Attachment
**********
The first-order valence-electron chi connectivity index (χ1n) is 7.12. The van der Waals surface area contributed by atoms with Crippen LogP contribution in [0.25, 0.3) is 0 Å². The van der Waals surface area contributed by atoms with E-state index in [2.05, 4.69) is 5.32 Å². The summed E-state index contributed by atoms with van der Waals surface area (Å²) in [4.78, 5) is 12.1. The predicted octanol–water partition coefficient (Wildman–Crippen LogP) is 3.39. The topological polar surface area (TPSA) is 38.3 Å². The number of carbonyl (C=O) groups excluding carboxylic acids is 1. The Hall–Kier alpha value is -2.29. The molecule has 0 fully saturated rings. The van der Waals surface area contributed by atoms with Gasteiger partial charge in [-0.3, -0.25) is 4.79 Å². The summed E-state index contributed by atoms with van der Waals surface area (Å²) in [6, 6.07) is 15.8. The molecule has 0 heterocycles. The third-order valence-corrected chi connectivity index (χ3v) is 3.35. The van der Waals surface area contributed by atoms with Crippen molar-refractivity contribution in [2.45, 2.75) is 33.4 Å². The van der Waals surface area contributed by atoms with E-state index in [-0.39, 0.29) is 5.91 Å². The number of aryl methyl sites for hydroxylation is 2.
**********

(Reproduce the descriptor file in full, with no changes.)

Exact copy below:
The first-order valence-electron chi connectivity index (χ1n) is 7.12. The van der Waals surface area contributed by atoms with Crippen LogP contribution in [0.25, 0.3) is 0 Å². The van der Waals surface area contributed by atoms with E-state index in [2.05, 4.69) is 5.32 Å². The summed E-state index contributed by atoms with van der Waals surface area (Å²) in [4.78, 5) is 12.1. The predicted octanol–water partition coefficient (Wildman–Crippen LogP) is 3.39. The topological polar surface area (TPSA) is 38.3 Å². The number of carbonyl (C=O) groups excluding carboxylic acids is 1. The Hall–Kier alpha value is -2.29. The molecule has 0 fully saturated rings. The van der Waals surface area contributed by atoms with Gasteiger partial charge in [-0.3, -0.25) is 4.79 Å². The summed E-state index contributed by atoms with van der Waals surface area (Å²) in [6, 6.07) is 15.8. The molecule has 0 heterocycles. The third-order valence-corrected chi connectivity index (χ3v) is 3.35. The van der Waals surface area contributed by atoms with Crippen molar-refractivity contribution in [2.45, 2.75) is 33.4 Å². The van der Waals surface area contributed by atoms with E-state index in [-0.39, 0.29) is 5.91 Å². The number of aryl methyl sites for hydroxylation is 2.